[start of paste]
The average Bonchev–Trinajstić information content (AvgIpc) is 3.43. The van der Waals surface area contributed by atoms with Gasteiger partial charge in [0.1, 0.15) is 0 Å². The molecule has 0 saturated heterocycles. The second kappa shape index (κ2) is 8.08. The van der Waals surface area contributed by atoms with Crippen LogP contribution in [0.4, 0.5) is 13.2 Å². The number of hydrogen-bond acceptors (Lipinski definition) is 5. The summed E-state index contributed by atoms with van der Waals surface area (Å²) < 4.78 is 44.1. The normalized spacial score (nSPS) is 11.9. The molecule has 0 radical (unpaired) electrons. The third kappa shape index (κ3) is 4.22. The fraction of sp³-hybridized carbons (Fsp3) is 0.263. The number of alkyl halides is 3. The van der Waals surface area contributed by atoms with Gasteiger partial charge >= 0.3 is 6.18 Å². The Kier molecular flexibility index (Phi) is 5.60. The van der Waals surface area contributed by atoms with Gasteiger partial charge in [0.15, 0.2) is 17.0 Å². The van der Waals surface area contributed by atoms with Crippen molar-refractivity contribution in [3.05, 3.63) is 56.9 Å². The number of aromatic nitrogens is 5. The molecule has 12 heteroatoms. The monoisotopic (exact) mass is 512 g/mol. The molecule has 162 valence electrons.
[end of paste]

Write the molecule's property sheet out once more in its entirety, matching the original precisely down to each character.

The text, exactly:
The average Bonchev–Trinajstić information content (AvgIpc) is 3.43. The van der Waals surface area contributed by atoms with Gasteiger partial charge in [0.1, 0.15) is 0 Å². The molecule has 0 saturated heterocycles. The second kappa shape index (κ2) is 8.08. The van der Waals surface area contributed by atoms with Crippen LogP contribution in [0.4, 0.5) is 13.2 Å². The number of hydrogen-bond acceptors (Lipinski definition) is 5. The summed E-state index contributed by atoms with van der Waals surface area (Å²) < 4.78 is 44.1. The normalized spacial score (nSPS) is 11.9. The molecule has 0 radical (unpaired) electrons. The third kappa shape index (κ3) is 4.22. The fraction of sp³-hybridized carbons (Fsp3) is 0.263. The number of alkyl halides is 3. The van der Waals surface area contributed by atoms with Gasteiger partial charge >= 0.3 is 6.18 Å². The Kier molecular flexibility index (Phi) is 5.60. The van der Waals surface area contributed by atoms with Gasteiger partial charge in [0.15, 0.2) is 17.0 Å². The van der Waals surface area contributed by atoms with Crippen molar-refractivity contribution in [3.05, 3.63) is 56.9 Å². The number of aromatic nitrogens is 5. The molecule has 12 heteroatoms. The monoisotopic (exact) mass is 512 g/mol. The molecule has 162 valence electrons.